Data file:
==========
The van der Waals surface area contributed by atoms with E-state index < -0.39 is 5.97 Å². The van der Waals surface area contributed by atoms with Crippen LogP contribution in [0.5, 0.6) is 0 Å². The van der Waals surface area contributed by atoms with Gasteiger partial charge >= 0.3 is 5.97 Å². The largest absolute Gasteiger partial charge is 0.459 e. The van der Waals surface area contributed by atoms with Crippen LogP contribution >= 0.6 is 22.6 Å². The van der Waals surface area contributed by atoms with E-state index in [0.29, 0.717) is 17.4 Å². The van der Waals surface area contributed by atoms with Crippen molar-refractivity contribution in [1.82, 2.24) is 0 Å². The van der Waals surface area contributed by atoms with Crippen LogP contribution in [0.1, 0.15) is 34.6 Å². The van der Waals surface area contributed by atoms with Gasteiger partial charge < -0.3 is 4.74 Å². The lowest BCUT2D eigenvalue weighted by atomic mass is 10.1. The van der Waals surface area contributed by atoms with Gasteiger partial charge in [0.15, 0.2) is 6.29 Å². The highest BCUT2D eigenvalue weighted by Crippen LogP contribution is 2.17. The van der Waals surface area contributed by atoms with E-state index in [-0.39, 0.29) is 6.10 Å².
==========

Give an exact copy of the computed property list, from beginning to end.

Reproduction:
The van der Waals surface area contributed by atoms with E-state index < -0.39 is 5.97 Å². The van der Waals surface area contributed by atoms with Crippen LogP contribution in [0.5, 0.6) is 0 Å². The van der Waals surface area contributed by atoms with Gasteiger partial charge >= 0.3 is 5.97 Å². The largest absolute Gasteiger partial charge is 0.459 e. The van der Waals surface area contributed by atoms with Crippen LogP contribution >= 0.6 is 22.6 Å². The van der Waals surface area contributed by atoms with E-state index in [0.29, 0.717) is 17.4 Å². The van der Waals surface area contributed by atoms with Crippen molar-refractivity contribution in [1.82, 2.24) is 0 Å². The van der Waals surface area contributed by atoms with Crippen LogP contribution in [0.1, 0.15) is 34.6 Å². The van der Waals surface area contributed by atoms with Gasteiger partial charge < -0.3 is 4.74 Å². The lowest BCUT2D eigenvalue weighted by atomic mass is 10.1. The van der Waals surface area contributed by atoms with Gasteiger partial charge in [0.15, 0.2) is 6.29 Å². The highest BCUT2D eigenvalue weighted by Crippen LogP contribution is 2.17. The van der Waals surface area contributed by atoms with E-state index in [-0.39, 0.29) is 6.10 Å².